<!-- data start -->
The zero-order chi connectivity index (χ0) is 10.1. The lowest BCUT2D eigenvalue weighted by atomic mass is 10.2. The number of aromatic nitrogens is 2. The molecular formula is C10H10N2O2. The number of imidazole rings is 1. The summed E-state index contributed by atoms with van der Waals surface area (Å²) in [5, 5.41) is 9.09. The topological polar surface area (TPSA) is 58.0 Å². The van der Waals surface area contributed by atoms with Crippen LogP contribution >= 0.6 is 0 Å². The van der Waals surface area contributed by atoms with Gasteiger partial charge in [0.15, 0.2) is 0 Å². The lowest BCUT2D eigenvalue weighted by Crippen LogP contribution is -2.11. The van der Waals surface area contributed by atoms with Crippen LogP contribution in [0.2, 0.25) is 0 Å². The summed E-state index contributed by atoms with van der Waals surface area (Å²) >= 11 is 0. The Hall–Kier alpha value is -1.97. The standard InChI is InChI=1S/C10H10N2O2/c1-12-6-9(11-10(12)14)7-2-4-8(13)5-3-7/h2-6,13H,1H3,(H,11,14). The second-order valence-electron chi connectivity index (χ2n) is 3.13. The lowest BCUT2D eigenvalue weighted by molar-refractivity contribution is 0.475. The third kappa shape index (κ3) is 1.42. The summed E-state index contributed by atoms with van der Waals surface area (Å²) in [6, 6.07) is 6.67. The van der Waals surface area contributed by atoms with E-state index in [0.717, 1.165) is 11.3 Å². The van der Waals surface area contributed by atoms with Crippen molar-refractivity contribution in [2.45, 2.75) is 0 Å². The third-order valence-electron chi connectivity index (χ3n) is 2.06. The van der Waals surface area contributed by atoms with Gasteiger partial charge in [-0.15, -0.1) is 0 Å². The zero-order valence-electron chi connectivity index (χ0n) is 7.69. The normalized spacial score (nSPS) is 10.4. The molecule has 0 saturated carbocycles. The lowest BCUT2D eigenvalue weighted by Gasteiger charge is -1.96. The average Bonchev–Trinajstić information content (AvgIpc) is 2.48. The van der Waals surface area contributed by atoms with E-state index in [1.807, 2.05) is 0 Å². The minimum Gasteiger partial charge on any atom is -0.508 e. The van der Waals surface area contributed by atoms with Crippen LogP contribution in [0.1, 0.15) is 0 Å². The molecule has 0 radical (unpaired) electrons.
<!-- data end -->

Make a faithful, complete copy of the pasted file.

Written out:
The zero-order chi connectivity index (χ0) is 10.1. The lowest BCUT2D eigenvalue weighted by atomic mass is 10.2. The number of aromatic nitrogens is 2. The molecular formula is C10H10N2O2. The number of imidazole rings is 1. The summed E-state index contributed by atoms with van der Waals surface area (Å²) in [5, 5.41) is 9.09. The topological polar surface area (TPSA) is 58.0 Å². The van der Waals surface area contributed by atoms with Crippen LogP contribution >= 0.6 is 0 Å². The van der Waals surface area contributed by atoms with Gasteiger partial charge in [0.15, 0.2) is 0 Å². The lowest BCUT2D eigenvalue weighted by Crippen LogP contribution is -2.11. The van der Waals surface area contributed by atoms with Crippen LogP contribution in [0.2, 0.25) is 0 Å². The summed E-state index contributed by atoms with van der Waals surface area (Å²) >= 11 is 0. The Hall–Kier alpha value is -1.97. The standard InChI is InChI=1S/C10H10N2O2/c1-12-6-9(11-10(12)14)7-2-4-8(13)5-3-7/h2-6,13H,1H3,(H,11,14). The second-order valence-electron chi connectivity index (χ2n) is 3.13. The lowest BCUT2D eigenvalue weighted by molar-refractivity contribution is 0.475. The third kappa shape index (κ3) is 1.42. The summed E-state index contributed by atoms with van der Waals surface area (Å²) in [6, 6.07) is 6.67. The van der Waals surface area contributed by atoms with E-state index in [0.717, 1.165) is 11.3 Å². The van der Waals surface area contributed by atoms with Crippen molar-refractivity contribution in [2.45, 2.75) is 0 Å². The third-order valence-electron chi connectivity index (χ3n) is 2.06. The van der Waals surface area contributed by atoms with Gasteiger partial charge in [-0.15, -0.1) is 0 Å². The zero-order valence-electron chi connectivity index (χ0n) is 7.69. The normalized spacial score (nSPS) is 10.4. The molecule has 0 saturated carbocycles. The lowest BCUT2D eigenvalue weighted by Gasteiger charge is -1.96. The average Bonchev–Trinajstić information content (AvgIpc) is 2.48. The van der Waals surface area contributed by atoms with E-state index in [1.807, 2.05) is 0 Å². The minimum Gasteiger partial charge on any atom is -0.508 e. The van der Waals surface area contributed by atoms with Crippen LogP contribution in [0.1, 0.15) is 0 Å². The molecule has 0 radical (unpaired) electrons.